Central Maine Medical Center in Lewiston. Russ Dillingham/Sun Journal

Hospitalizations for COVID-19 have spiked at Lewiston’s Central Maine Medical Center, making this week the heaviest there since the worst of the winter peak in January.

CMMC’s confirmed COVID-19 inpatient count averaged 15.6 a day for the week ending Thursday, a record level for the hospital and up sharply from 9.4 the week before. That’s the second worst week on record for CMMC, just slightly below the high of 16 inpatients per day the third week of January.

The inpatient surge mirrors a spike in new coronavirus cases in Androscoggin County, where the seven-day average hit 70.3 cases per day Friday, the highest level since mid-January, when they peaked at 71.6. The seven-day average stood in the mid-teens just three weeks ago. For acutely affected patients, hospitalizations typically lag exposure by one to three weeks.

“Admissions are increasing along with the prevalence of COVID in the community. We are seeing a younger population that needs a higher level of care and oxygen therapy. COVID patients from our regional hospitals in Bridgton and Rumford go to Central Maine Medical Center when they require more intensive treatment,” said Kris Chaisson, CMMC’s vice president of nursing and patient care services and Central Maine Healthcare’s incident commander.

In the past, however, the majority of those hospitalized by coronavirus have been Mainers over the age of 65, most of whom are now fully vaccinated. Over the past two weeks, hospitals have reported seeing more younger patients struggling with COVID-19 in their emergency rooms.

The inpatient surge appears confined to Androscoggin County for now, with hospitals elsewhere in the state not seeing a similar trend. CMMC, a 250-bed hospital, now has more than 50 percent more COVID-19 inpatients than the entire 10-hospital Northern Light network, which includes Portland’s Mercy Hospital and 322-bed Eastern Maine Medical Center in Bangor, the hospital hardest hit during this past winter’s surge.


The total number of people hospitalized for the disease statewide has remained fairly stable since the second half of February, though it has remained well above the peak levels of the first COVID-19 surge in the spring of 2020. The statewide count has ticked up in recent days, with the 14-day daily average hitting 104 Thursday, up 7 percent from the day before. The statewide peak for COVID hospital admissions was set on Jan. 13, when 207 people were being treated.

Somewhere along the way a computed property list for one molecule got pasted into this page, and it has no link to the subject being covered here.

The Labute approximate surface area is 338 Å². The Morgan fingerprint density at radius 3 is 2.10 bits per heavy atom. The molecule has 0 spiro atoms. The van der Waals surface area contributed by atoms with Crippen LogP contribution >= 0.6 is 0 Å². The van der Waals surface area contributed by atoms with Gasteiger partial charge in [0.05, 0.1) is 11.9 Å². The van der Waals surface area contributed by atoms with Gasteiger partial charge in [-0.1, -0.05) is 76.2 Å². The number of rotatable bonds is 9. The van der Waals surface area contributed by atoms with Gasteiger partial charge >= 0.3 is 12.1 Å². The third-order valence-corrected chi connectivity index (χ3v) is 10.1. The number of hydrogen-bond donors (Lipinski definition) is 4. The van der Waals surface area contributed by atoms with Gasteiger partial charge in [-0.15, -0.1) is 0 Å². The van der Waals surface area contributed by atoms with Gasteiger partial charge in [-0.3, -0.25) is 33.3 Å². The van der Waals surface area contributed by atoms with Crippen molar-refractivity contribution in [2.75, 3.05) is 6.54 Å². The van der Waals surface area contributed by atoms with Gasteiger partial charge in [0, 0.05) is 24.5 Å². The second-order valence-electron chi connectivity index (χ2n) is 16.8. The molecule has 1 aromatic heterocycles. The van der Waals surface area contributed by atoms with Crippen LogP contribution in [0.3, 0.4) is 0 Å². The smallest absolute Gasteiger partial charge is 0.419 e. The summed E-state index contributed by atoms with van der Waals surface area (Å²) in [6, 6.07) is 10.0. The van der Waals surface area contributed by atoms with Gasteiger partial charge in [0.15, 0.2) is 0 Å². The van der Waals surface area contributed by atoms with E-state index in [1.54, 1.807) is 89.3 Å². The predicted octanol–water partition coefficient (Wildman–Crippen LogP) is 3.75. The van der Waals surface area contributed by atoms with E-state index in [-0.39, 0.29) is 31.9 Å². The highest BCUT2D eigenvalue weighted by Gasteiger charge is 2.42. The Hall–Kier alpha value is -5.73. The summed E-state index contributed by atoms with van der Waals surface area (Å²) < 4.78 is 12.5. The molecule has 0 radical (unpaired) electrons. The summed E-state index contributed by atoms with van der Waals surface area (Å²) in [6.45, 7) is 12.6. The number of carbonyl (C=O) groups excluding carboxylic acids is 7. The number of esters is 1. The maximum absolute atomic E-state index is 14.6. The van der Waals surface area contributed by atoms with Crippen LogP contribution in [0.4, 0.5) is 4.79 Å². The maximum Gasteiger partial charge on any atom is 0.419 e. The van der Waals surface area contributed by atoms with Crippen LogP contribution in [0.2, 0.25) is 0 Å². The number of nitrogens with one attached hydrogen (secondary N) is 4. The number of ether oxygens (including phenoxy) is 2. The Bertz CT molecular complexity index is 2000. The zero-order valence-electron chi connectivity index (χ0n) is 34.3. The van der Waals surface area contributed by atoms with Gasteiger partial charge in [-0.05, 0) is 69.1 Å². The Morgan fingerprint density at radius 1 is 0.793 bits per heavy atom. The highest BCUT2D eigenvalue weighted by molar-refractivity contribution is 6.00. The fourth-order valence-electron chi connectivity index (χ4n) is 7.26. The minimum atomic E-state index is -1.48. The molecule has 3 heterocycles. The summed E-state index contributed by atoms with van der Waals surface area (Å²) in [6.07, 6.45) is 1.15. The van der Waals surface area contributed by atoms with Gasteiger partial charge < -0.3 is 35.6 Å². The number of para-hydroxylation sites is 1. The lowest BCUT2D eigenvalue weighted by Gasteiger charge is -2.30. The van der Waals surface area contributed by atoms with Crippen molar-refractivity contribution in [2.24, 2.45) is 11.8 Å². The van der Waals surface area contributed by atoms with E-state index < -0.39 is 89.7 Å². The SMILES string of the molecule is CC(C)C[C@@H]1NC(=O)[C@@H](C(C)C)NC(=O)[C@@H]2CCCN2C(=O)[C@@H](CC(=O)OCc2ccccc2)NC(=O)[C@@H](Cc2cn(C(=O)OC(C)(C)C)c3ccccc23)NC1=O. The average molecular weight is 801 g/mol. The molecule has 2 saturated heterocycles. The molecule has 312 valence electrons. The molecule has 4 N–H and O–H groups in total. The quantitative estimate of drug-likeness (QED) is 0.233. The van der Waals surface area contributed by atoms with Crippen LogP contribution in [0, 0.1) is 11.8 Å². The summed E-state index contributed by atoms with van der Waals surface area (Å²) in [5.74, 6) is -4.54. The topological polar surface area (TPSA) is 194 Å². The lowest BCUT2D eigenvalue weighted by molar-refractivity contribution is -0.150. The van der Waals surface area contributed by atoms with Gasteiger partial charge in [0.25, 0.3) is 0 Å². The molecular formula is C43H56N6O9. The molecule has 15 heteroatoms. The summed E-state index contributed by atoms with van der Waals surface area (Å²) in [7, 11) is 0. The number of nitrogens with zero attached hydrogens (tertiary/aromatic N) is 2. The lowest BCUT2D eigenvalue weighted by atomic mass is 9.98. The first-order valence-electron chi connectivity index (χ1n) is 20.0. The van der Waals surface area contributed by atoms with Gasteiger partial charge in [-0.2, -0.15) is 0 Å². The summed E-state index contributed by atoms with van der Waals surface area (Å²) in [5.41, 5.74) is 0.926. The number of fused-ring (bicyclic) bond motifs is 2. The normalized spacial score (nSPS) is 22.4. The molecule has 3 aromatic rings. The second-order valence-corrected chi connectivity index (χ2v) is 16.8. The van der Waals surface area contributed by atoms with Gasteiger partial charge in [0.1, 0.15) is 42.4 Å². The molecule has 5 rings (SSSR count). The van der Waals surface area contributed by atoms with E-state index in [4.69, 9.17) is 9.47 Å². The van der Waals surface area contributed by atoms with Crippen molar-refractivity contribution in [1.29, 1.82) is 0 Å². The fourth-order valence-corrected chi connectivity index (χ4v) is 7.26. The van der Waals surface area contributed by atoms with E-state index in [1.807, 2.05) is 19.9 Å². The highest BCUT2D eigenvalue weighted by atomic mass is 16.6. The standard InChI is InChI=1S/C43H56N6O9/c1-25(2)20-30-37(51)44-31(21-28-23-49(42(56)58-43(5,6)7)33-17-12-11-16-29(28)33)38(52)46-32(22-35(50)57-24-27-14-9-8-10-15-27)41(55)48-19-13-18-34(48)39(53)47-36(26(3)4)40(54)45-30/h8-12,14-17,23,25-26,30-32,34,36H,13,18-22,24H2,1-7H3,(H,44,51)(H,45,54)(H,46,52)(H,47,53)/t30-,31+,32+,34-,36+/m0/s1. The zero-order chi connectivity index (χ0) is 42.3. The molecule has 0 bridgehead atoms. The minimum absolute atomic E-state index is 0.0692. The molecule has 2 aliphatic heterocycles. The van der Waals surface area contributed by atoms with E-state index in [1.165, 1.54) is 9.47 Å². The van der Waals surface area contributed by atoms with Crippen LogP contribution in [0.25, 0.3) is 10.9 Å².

The COVID-19 inpatient burden at the state’s largest hospital, 613-bed Maine Medical Center in Portland, has remained fairly even since mid-February, with average daily counts in the high teens. For the week ending Thursday, coronavirus hospitalizations there averaged 8.9 a day, far below the peak of 40.9 the third week of January.

EMMC, the state’s second largest hospital, had an average of just 4.9 COVID-19 inpatients daily for the week ending Thursday.

Central Maine’s other major hospital, MaineGeneral in Augusta, has seen a gentle but steady increase in COVID-19 inpatients over the past month, and stood at an average of 10.4 a day this week.

With vaccines being rolled out, the pandemic had eased in recent months in the United States, but new cases are trending slightly higher now than they were a month ago. States reported 34,367 positive tests and 912 deaths on Thursday, according to The New York Times tracker.

For much of the pandemic, Maine has been one of the best performing states in the country in terms of per capita disease prevalence, but by Friday it had risen to the 10th worst in the country with 31 new cases a day per 100,000 residents. New Hampshire is the ninth worst at 32 per 100,000, and Massachusetts ranks 11th with 29 per 100,000, according to the Times.

“Being vaccinated does not mean that people can let their guard down,” Chaisson said. “Wearing masks and restricting social engagements and crowds is highly encouraged. We need every single person in our healthcare environment to be safe and healthy to care for our community and we ask that community members do the same.”

Hospitalizations are a lagging indicator in that they typically occur one to three weeks after a person is exposed to the disease, but unlike other metrics, it is not dependent on who and how many people were tested. They can end in three ways: recovery, death, or transfer to another facility.

The Press Herald compiles inpatient data directly from the hospitals and hospital networks. The data does not include outpatients or inpatients suspected of having the virus but who were never tested.

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